Atlantic City Restaurant Reviews: Send in the Clones
The service can be exasperating, the patio tables are too small for sharing multiple plates, and the food is often too salty, but the Continental is so cute that it’s hard to stay mad at it. The mid-century modern look and two well-stocked bars encourage good humor. A seat next to the sunken fire pit on the patio is prime for people-watching. It’s a comfortably low-key setting, attracting customers who want to be cool, but feel intimidated by Buddakan. The menu, executed by former Continental Midtown chef Sean Joyce, has plenty of crossover from Philadelphia’s two Continentals, and the youthful vibe that pulses through those spots can be felt here as well.
Our "Kobe" sliders arrive suspiciously fast, suggesting they might have been cooked ahead. Buttery buns and Russian dressing offset the slightly dry meat. The swordfish tacos are better, holding juicy fish flash-fried to crisp a plantain crumb coating, dressed with chipotle aioli. Fried spring rolls filled with lobster, shiitake mushrooms and bean sprouts need more lobster. French onion dumplings, blanketed with gruyère and baked in an escargot dish, are fun to eat — and salty.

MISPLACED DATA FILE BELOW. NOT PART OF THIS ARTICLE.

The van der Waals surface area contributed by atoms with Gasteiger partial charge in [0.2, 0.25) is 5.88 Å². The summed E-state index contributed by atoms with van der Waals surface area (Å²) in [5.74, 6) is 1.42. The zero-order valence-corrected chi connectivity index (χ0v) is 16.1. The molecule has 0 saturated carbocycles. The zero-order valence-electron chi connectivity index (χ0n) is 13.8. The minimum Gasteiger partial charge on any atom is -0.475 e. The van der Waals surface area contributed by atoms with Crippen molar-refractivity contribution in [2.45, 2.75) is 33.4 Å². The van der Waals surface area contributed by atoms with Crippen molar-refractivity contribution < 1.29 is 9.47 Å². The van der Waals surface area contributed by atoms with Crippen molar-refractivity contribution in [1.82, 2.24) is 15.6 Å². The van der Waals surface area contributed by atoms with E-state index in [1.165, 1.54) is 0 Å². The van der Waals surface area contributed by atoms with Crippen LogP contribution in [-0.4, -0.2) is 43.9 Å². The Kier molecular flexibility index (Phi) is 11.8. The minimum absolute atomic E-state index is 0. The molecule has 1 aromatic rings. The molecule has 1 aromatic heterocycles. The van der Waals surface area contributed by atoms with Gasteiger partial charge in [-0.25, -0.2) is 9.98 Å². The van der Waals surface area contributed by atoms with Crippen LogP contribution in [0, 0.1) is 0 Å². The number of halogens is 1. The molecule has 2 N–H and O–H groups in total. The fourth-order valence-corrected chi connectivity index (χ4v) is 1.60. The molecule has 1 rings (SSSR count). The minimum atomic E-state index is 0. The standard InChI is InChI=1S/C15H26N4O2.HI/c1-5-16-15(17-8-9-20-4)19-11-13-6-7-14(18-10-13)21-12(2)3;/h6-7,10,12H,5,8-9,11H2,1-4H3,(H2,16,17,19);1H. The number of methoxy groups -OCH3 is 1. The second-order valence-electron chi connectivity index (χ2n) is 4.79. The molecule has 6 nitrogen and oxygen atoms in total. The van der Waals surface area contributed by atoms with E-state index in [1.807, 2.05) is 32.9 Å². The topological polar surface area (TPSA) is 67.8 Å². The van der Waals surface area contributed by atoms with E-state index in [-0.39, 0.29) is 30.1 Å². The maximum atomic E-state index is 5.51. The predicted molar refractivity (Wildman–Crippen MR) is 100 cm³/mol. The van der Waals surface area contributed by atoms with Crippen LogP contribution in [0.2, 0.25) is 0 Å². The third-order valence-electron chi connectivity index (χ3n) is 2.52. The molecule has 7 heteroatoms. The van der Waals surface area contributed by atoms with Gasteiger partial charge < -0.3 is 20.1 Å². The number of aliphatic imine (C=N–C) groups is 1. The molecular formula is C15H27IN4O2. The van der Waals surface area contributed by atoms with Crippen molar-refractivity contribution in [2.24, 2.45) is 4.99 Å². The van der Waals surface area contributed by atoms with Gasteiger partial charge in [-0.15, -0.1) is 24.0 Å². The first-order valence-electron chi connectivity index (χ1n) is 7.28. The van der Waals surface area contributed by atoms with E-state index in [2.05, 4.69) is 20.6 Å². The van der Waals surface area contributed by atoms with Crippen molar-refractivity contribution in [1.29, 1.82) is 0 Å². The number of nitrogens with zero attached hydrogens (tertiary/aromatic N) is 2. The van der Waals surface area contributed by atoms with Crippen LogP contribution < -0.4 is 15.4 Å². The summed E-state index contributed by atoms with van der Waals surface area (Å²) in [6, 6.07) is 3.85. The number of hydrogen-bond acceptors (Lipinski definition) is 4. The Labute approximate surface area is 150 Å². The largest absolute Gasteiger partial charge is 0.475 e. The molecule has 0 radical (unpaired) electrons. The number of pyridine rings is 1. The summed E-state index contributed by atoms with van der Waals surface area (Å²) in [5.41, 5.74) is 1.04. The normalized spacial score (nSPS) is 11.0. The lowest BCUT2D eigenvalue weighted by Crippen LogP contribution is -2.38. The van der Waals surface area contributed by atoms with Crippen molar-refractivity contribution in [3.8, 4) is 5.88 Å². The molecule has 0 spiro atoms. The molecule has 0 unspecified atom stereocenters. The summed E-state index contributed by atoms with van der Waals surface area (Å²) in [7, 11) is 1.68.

Desserts are the best part of the meal. I can’t help but smile at the sight of the Sunny Side Up, silky coconut panna cotta with mango gelée, arranged to look like two fried eggs. The Melted Fudgesicle is dense, delicious and maddening, a firm chocolate mousse in a tiny glass jar with a spoon too large for the opening — more evidence that food isn’t the focus here. But after a couple of daiquiri martinis, who notices?
BOSTON’S SCENESTER CLUBHOUSE Sonsie has partied hearty for 13 years on Newbury Street, thriving on a colorful cast of regulars and occasional celebrity drop-ins. The Atlantic City branch will need to do some marketing to develop its own resident ensemble, because the local cocktail crowd doesn’t know Sonsie nearly as well as it does Buddakan and Continental.